Smart Energy Management Goes Beyond The Meter

Smart Energy Management Goes Beyond The Meter

By Michael Ford, Aegis Software


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Michael Ford

Domestically, in many countries today, there are times when we can actually be paid to use electricity. At least one Smart energy provider changes their prices in real-time, displayed on their app in real-time, that helps you choose when to do things that consume significant energy. Prices do in fact go negative from time to time. Though this is associated with Smart meters, it is what you do in reaction to the price changes that brings results. Industry will soon be seeing the same opportunities become the norm.

Deciding when to do activities, such as charging the car, heating the hot water and the house, or even just taking a shower, could massively affect the cost of energy, as well as our environmental impact. For many years, there has been the concept of “off-peak” electricity, where for a set overnight period, electricity becomes cheaper. Immense technology is required to meet fluctuations in electricity supply, maintaining the speed of traditional generators, spinning them up and down as required. Each change takes time and has cost association. Energy generation management has long been a knife-edge balancing act. The situation has become much more complicated with the significant contributions made by renewable energy. On a sunny, summer day, or a brisk windy day, in some countries, such as the UK for example, does not need any legacy energy generation. The weather however is quite unpredictable. Fluctuations in demand of traditional energy generation sources now fluctuate far more acutely, as both supply and demand now change continuously. In terms of supply, we want to make the most use of these dynamic renewable energies, so the best method is to try to influence demand to coincide with their availability. The cheapest electricity is no longer at night. A fresh spring day is likely to see the negative prices.

As well as using the app to follow current prices, home automation can become connected, so as to automatically turn charging the car etc. on and off, and perhaps another voice to tell me when to take that shower. How about doing the same in manufacturing? Energy companies are keen to start rolling this out into industry.

Understanding the energy consumption of various manufacturing activities will help us to understand how schedules can change in favor of energy cost reduction. The good news is that benefits from simply getting started with Smart energy management can be available straightaway. The first step is to understand how much energy each process consumes in all of the different modes of operation. Energy sensors and meters can be attached at the individual machine or device level, the line level, or section of the factory. In the next version v1.3 of the IPC Connected Factory Exchange (CFX) standard, expected to be available in March 2021, energy management messages are included. As well as energy consumption, there are also new messages to provide information about sleep states, and the ability to control machines in and out of sleep states during periods where active use is not be required. It is essentially like putting your laptop into a shallow sleep state, even if it is only the monitor going off, as you go away from your desk to make coffee, with instant ON when you return.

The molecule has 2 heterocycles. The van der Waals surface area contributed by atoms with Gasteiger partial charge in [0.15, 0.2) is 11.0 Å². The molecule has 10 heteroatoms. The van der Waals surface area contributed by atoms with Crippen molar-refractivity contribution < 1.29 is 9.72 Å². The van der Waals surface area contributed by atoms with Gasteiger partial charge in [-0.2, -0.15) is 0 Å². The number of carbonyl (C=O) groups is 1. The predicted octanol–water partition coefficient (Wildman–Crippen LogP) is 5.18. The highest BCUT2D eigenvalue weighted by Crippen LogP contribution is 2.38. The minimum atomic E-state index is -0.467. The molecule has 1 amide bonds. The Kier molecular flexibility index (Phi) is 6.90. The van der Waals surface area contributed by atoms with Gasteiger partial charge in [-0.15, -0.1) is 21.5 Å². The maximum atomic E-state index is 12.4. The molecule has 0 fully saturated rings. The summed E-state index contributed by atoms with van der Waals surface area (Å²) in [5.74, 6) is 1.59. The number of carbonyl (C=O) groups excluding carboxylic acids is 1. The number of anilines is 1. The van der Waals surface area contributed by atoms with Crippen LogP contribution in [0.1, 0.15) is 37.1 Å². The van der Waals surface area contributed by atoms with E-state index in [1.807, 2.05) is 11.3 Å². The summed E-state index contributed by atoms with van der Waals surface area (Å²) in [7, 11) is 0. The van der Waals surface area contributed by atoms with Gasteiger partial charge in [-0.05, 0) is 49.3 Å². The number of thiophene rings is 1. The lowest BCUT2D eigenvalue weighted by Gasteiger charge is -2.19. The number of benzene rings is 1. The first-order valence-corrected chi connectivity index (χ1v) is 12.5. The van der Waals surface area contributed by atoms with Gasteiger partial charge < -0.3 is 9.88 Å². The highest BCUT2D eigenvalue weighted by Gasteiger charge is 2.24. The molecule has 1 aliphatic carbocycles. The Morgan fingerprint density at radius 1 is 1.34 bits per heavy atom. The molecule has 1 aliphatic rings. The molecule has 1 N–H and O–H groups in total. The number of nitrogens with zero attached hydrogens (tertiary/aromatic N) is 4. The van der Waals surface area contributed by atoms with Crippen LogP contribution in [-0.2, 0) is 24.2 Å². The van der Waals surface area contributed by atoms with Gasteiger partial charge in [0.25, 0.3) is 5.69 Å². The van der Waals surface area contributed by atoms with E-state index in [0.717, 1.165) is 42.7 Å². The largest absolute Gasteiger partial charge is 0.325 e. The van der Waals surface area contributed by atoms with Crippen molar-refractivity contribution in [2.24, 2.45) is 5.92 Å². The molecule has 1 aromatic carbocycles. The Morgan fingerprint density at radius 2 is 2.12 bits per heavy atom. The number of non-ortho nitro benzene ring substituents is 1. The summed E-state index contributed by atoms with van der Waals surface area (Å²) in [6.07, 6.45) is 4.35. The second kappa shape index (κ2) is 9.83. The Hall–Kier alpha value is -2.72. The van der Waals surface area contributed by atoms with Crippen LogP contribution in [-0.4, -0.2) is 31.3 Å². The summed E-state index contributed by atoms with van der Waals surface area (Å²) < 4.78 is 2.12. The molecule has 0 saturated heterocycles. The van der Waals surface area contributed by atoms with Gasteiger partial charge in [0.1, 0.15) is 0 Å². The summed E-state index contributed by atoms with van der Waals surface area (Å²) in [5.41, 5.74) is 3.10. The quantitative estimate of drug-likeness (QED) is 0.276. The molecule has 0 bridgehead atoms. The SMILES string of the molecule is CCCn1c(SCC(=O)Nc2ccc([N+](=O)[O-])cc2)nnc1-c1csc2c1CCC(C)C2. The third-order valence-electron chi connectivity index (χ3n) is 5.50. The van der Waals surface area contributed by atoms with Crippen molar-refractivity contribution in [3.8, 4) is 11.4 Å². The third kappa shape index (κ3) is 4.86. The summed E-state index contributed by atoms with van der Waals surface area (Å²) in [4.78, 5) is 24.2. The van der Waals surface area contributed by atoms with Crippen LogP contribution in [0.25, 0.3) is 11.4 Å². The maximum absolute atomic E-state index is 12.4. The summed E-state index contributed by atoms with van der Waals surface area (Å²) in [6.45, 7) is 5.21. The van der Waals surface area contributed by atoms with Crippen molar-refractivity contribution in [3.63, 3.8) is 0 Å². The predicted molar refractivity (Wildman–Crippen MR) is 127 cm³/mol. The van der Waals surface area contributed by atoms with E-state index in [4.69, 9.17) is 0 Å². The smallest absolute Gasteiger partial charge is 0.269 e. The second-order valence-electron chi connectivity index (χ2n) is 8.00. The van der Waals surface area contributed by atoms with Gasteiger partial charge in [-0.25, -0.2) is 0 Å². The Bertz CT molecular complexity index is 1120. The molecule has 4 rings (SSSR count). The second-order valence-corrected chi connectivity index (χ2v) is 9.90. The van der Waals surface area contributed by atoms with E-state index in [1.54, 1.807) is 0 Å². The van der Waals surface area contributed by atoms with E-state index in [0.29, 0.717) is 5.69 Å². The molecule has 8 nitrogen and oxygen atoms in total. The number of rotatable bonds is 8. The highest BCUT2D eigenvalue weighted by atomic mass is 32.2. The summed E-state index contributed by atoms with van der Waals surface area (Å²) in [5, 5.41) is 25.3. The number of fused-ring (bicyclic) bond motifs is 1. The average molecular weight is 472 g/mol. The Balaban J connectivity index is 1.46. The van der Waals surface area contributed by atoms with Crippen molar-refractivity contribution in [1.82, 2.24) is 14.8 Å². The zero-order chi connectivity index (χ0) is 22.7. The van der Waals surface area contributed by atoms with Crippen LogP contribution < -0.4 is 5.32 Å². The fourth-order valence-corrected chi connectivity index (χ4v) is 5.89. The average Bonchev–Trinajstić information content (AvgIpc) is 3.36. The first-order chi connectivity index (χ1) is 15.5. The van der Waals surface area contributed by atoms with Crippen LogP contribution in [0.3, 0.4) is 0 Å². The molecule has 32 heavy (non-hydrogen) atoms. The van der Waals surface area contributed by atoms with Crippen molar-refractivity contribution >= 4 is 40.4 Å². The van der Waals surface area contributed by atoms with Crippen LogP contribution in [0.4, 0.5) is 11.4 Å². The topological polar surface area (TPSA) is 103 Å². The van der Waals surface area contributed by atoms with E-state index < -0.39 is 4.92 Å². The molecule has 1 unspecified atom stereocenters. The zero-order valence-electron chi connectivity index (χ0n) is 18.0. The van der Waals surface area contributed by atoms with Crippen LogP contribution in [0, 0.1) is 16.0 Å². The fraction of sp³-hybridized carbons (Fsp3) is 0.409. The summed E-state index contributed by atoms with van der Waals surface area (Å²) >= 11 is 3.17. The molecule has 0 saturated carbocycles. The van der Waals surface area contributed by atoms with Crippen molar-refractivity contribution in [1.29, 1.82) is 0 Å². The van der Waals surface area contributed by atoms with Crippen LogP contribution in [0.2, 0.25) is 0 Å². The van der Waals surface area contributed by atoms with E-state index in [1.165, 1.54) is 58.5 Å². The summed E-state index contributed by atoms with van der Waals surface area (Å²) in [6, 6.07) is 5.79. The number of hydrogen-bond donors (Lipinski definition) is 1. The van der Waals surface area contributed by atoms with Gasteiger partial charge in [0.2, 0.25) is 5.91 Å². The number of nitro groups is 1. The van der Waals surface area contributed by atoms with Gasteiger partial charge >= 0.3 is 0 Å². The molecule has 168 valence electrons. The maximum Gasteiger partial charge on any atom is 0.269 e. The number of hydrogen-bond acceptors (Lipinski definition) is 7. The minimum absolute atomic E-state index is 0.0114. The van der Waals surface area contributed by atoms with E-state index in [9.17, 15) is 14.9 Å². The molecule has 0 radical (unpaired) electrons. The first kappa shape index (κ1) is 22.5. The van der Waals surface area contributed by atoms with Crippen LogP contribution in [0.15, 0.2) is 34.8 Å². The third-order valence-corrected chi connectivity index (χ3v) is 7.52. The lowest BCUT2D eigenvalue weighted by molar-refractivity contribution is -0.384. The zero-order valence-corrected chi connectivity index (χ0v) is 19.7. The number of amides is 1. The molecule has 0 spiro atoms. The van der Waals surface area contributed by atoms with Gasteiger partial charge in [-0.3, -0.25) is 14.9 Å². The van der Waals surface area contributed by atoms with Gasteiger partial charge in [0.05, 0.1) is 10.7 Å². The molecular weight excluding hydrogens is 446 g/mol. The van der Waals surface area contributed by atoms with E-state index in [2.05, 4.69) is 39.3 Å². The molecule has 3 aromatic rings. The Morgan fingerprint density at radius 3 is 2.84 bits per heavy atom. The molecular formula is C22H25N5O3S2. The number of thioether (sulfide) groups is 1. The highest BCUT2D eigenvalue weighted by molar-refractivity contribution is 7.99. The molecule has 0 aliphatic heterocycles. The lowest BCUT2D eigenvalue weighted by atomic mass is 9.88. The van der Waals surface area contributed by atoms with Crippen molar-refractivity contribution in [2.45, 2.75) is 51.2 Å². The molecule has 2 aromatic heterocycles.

Overnight for example, hibernation is a nice option as it saves almost all the power, and yet resumes to where you were in a reasonably short time. Machines in production will need to know when and how they will be required in the near future, before they can really take advantage of low-energy sleep-states. Some machines may require several minutes to resume operation, it is no good waiting for the next product to arrive for processing. The energy-aware MES solution provides the detailed schedule for machines in the immediate future, and records the flow of products between processes, knowing the times needed to move from one process to another. Where there is CFX communication with machines, each one can be moved between the appropriate sleep states, saving energy, whilst providing zero operational disruption. For non-connected machines, operators can be informed as to when and how to put machines in and out of sleep states. Even without Smart meters, there is a significant cost saving available, after a little homework, to work out the possible sleep state policies across key equipment. With Smart meters, CFX and the energy-aware IIoT-based MES solution, this can all be automated, with live confirmation that the sleep state commands have been acknowledged and transitions executed.

Another benefit of the Smart meters on the equipment and lines is that an energy profile of each product at each stage of production can be created. Once information about dynamic energy tariffs is available and connected, production plans can be influenced, moving the highest consumers to be during times that energy is the cheapest. Non-production activities, such as changeovers, maintenance or quality checks can be planned to take place when energy cost is at the highest. Shift patterns may also be changed, following developing cost patterns.

In addition to the energy saving itself, governments are expected to be offering more in terms of financial incentive for the reduction of energy usage in terms of environmental impact. It can all add up to provide a significant advantage to manufacturing, just as nice as being paid to have a regularly fully charged EV and a tank of hot water etc. can be for consumers right now. This is smart, energy management at its finest!